Glomerulonephritis is a serious illness that can be life-threatening and requires immediate treatment. The condition is sometimes called nephri...

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What Is Glomerulonephritis?

Glomerulonephritis (GN) is inflammation of the glomeruli, which are structures in your kidneys that are made up of tiny blood vessels. These knots of vessels help filter your blood and remove excess fluids. If your glomeruli are damaged, your kidneys will stop working properly and you can go into kidney failure.

Glomerulonephritis is a serious illness that can be life-threatening and requires immediate treatment. The condition is sometimes called nephritis. There can be both acute (sudden) glomerulonephritis and chronic (long-term or recurring) glomerulonephritis.

What Are the Causes of Glomerulonephritis?

Glomerulonephritis (GN) can be acute or chronic.

Acute GN

Acute GN can be a response to an infection such as strep throat or an abscessed tooth. It may be due to problems with your immune system overreacting to the infection. This can go away without treatment. If it doesn’t go away, prompt treatment is necessary to prevent long-term damage to your kidneys. Illnesses that have been known to trigger acute GN include:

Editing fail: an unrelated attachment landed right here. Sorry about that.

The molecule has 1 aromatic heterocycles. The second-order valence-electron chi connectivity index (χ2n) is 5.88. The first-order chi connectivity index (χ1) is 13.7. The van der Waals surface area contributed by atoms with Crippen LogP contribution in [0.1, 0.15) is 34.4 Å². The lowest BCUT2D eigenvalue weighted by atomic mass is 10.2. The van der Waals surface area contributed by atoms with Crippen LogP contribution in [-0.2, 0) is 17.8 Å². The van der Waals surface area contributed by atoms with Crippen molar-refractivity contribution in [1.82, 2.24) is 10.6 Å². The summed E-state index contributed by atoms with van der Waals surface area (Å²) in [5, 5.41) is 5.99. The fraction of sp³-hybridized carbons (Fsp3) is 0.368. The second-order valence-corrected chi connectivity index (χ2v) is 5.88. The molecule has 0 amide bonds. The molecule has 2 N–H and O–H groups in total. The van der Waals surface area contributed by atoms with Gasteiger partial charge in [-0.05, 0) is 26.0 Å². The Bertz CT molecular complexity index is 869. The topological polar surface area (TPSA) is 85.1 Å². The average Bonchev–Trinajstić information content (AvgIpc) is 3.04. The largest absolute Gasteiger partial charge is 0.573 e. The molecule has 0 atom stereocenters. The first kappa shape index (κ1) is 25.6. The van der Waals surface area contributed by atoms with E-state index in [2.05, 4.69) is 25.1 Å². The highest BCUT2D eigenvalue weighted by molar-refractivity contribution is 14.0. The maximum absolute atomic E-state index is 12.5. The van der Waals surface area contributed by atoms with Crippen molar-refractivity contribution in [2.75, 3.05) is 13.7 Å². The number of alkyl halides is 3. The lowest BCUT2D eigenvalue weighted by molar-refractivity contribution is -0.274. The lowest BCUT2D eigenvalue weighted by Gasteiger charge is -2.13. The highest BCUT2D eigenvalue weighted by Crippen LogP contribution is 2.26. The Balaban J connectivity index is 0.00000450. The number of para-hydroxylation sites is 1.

• strep throat
  • systemic lupus erythematosus (SLE), which is also called lupus
  • Goodpasture’s syndrome, which is a rare autoimmune disease in which antibodies attack your kidneys and lungs
  • amyloidosis, which occurs when abnormal proteins that can cause harm build up in your organs and tissues
  • Wegener’s granulomatosis, which is a rare disease that causes inflammation of the blood vessels)
  • polyarteritis nodosa, which is a disease in which cells attack arteries

Heavy use of non-steroidal anti-inflammatory drugs (NSAIDs), such as ibuprofen and naproxen, may also be a risk factor.

Chronic GN

The chronic form of GN can develop over several years with no or very few symptoms. This can cause irreversible damage to your kidneys and ultimately lead to complete kidney failure.

A genetic disease can sometimes cause chronic GN. Hereditary nephritis occurs in young men with poor vision and poor hearing.

Immune diseases may also cause chronic GN. A history of cancer may also put you at risk. Having the acute form of GN may make you more likely to develop the chronic form later on. Exposure to some hydrocarbon solvents may increase the risk of chronic GN.

Chronic GN doesn’t always have a clear cause. Twenty-five percent of people with the condition have no history of kidney disease.

What Are the Symptoms of Glomerulonephritis?

Acute GN

Early symptoms of acute GN include:

  • puffiness in the face (edema)
  • urinating less often